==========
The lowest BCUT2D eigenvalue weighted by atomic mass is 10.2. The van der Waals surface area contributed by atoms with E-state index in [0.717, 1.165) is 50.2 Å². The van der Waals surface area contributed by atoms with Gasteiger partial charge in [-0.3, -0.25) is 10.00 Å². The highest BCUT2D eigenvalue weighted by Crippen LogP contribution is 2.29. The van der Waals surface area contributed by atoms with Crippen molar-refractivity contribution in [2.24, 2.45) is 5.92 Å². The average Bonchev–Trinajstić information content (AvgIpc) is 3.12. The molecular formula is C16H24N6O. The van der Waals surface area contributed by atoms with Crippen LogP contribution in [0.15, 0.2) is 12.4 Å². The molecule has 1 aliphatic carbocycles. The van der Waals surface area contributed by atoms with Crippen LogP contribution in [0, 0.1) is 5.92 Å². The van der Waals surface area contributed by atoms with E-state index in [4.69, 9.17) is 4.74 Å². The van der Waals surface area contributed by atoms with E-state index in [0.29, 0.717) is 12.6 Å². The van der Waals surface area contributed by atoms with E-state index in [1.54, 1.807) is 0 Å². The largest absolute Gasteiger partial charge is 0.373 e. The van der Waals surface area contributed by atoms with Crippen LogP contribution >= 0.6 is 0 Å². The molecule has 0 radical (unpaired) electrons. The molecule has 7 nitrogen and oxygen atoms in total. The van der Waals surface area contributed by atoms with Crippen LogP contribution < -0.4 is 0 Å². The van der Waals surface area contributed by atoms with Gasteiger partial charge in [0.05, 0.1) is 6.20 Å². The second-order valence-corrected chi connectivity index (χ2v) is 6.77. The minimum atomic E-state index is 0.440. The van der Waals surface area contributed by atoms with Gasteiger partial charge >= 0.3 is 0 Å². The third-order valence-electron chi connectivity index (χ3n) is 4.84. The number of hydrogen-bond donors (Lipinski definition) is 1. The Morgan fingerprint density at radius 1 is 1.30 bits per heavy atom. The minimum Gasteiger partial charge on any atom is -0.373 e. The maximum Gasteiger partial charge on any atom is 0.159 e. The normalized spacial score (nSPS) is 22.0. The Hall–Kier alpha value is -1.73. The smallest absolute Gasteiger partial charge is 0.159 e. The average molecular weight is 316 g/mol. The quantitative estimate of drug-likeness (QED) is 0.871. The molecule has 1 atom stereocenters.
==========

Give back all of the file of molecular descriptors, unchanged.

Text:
The lowest BCUT2D eigenvalue weighted by atomic mass is 10.2. The van der Waals surface area contributed by atoms with E-state index in [0.717, 1.165) is 50.2 Å². The van der Waals surface area contributed by atoms with Gasteiger partial charge in [-0.3, -0.25) is 10.00 Å². The highest BCUT2D eigenvalue weighted by Crippen LogP contribution is 2.29. The van der Waals surface area contributed by atoms with Crippen molar-refractivity contribution in [2.24, 2.45) is 5.92 Å². The average Bonchev–Trinajstić information content (AvgIpc) is 3.12. The molecular formula is C16H24N6O. The van der Waals surface area contributed by atoms with Crippen LogP contribution in [0.15, 0.2) is 12.4 Å². The molecule has 1 aliphatic carbocycles. The van der Waals surface area contributed by atoms with Crippen LogP contribution in [0, 0.1) is 5.92 Å². The van der Waals surface area contributed by atoms with E-state index in [4.69, 9.17) is 4.74 Å². The van der Waals surface area contributed by atoms with E-state index in [0.29, 0.717) is 12.6 Å². The van der Waals surface area contributed by atoms with E-state index in [1.54, 1.807) is 0 Å². The largest absolute Gasteiger partial charge is 0.373 e. The van der Waals surface area contributed by atoms with Crippen LogP contribution >= 0.6 is 0 Å². The molecule has 0 radical (unpaired) electrons. The molecule has 7 nitrogen and oxygen atoms in total. The van der Waals surface area contributed by atoms with Crippen LogP contribution < -0.4 is 0 Å². The van der Waals surface area contributed by atoms with Gasteiger partial charge in [0.05, 0.1) is 6.20 Å². The second-order valence-corrected chi connectivity index (χ2v) is 6.77. The minimum atomic E-state index is 0.440. The van der Waals surface area contributed by atoms with Gasteiger partial charge >= 0.3 is 0 Å². The third-order valence-electron chi connectivity index (χ3n) is 4.84. The number of hydrogen-bond donors (Lipinski definition) is 1. The Morgan fingerprint density at radius 1 is 1.30 bits per heavy atom. The minimum Gasteiger partial charge on any atom is -0.373 e. The maximum Gasteiger partial charge on any atom is 0.159 e. The normalized spacial score (nSPS) is 22.0. The Hall–Kier alpha value is -1.73. The smallest absolute Gasteiger partial charge is 0.159 e. The average molecular weight is 316 g/mol. The quantitative estimate of drug-likeness (QED) is 0.871. The molecule has 1 atom stereocenters.